29 January 2012, Publication - more Problems Writing Science Fiction
Introduction: I realized that I need to introduce this blog a little. I wrote the novel Aksinya: Enchantment and the Daemon. The working title was Daemon, and this was my 21st novel. Over the last year, I gave you the entire novel in installments that included commentary on the writing. In the commentary, in addition to other general information on writing, I explained, how the novel was constructed, the metaphors and symbols in it, the writing techniques and tricks I used, and the way I built the scenes. You can look back through this blog and read the entire novel.
I'm using this novel as an example of how I produce, market, and eventually (we hope) get a novel published. I'll keep you informed along the way.
Today's Blog: To see the steps in the publication process, go to my writing website http://www.ldalford.com/ and select "production schedule," you will be sent to http://www.sisteroflight.com/.
Here is the list of ideas for advertising--there are more and I'll add to the list as we go along. I'm certainly not an expert in all these, but I've dabbled in all of them. I'll try to relate my experience and the degree of that experience to you.
1. Have a website for your novel.
2. Write a blog.
4. Literary awards.
5. Book cards.
8. Blog tours.
9. Press releases.
10. Speaking and teaching.
13. Book signings.
14. Book trailers
It really helps to study science to write science fiction. What passes for science fiction today is generally a pale copy of the hard science fiction of the 1950s. The problem today is that many people are not educated very well in science. For example, if you don't know what was wrong with Han Solo's comment about making the Kessel Run in 12 parsecs, you likely shouldn't be writing science fiction. Likewise, if you don't realize why the space fighters banking in outer space is completely illogical and stupid--you shouldn't be writing science fiction. How about this one, if you don't realize that chaos theory in mathematics is about order, then you shouldn't be writing science fiction. By the way, if you realize where the last science mistake came from, you might have read enough science fiction to think about writing it. On the other hand, if you realise that red blood cells don't have enough nucleic material to build a DNA chain, you are definitely ready to write.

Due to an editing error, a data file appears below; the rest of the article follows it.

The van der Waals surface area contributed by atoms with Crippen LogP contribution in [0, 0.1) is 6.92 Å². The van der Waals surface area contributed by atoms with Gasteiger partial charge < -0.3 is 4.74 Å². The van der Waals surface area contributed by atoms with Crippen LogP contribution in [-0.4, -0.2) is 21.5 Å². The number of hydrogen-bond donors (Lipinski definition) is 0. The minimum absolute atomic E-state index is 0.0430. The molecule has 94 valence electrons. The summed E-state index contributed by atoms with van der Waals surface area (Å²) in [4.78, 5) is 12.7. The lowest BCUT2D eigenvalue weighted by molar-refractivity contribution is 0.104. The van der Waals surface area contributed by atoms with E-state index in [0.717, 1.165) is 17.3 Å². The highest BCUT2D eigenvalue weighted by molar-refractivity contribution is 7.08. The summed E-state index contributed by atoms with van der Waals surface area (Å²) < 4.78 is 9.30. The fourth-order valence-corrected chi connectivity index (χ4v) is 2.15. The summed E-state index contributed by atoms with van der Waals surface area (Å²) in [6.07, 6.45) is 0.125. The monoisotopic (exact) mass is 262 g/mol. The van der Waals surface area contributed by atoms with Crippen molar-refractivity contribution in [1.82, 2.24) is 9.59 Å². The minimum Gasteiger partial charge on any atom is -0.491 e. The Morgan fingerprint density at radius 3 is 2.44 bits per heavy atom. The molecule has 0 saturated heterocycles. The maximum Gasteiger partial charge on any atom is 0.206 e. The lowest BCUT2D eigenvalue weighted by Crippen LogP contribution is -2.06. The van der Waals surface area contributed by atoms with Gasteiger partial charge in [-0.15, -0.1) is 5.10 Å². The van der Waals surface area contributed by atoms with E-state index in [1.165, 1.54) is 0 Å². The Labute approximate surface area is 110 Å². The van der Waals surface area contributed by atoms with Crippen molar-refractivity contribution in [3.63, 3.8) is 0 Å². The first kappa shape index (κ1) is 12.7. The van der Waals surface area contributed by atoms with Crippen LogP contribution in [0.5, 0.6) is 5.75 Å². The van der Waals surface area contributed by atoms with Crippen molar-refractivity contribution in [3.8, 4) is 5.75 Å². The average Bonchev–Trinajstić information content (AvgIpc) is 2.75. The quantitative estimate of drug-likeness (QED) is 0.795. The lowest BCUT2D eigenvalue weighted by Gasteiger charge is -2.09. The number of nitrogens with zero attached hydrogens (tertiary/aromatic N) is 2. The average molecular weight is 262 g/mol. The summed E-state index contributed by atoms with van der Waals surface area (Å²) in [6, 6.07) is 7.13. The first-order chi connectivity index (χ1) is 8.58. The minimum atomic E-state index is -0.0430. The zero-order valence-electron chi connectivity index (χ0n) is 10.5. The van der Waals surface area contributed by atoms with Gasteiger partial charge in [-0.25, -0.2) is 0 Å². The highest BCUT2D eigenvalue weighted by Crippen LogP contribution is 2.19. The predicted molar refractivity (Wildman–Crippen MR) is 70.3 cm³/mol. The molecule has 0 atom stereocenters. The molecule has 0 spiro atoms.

So, really, how do you know you are ready to write science fiction? If you understand orbital mechanics and have at least managed the basic math in college physics, you might be ready. If you know enough about aerodynamics to work around the lift and drag equations, you likely know enough to write about vehicles landing in an atmosphere. If you understand biological science well enough so you know what the APT cycle is, you might be ready to tackle writing about an alien creature.
But you might say--science is what you can imagine. No way, science has nothing to do with what you can imagine, but rather what you can imagine and extrapolate. Do you realize that among the great science fiction writers, few of them predicted any real technology or inventions. John Brunner is likely the only writer of note who predicted the future. Heilein, Clark, and Asimov had their characters using slipsticks in outer space when computers were available and even on their ships. Many of the greats missed science right on their doorsteps, or ignored known science in their writing. So, I'll repeat, don't write science fiction unless you understand science. You can write all the science fantasy you want--just don't pretend it's science fiction.
I'll write about emailing tomorrow.
I'll repeat my published novel websites so you can see more examples: http://www.ldalford.com/, and the individual novel websites: http://www.aegyptnovel.com/, http://www.centurionnovel.com/, http://www.thesecondmission.com/, http://www.theendofhonor.com/, http://www.thefoxshonor.com/, and http://www.aseasonofhonor.com/.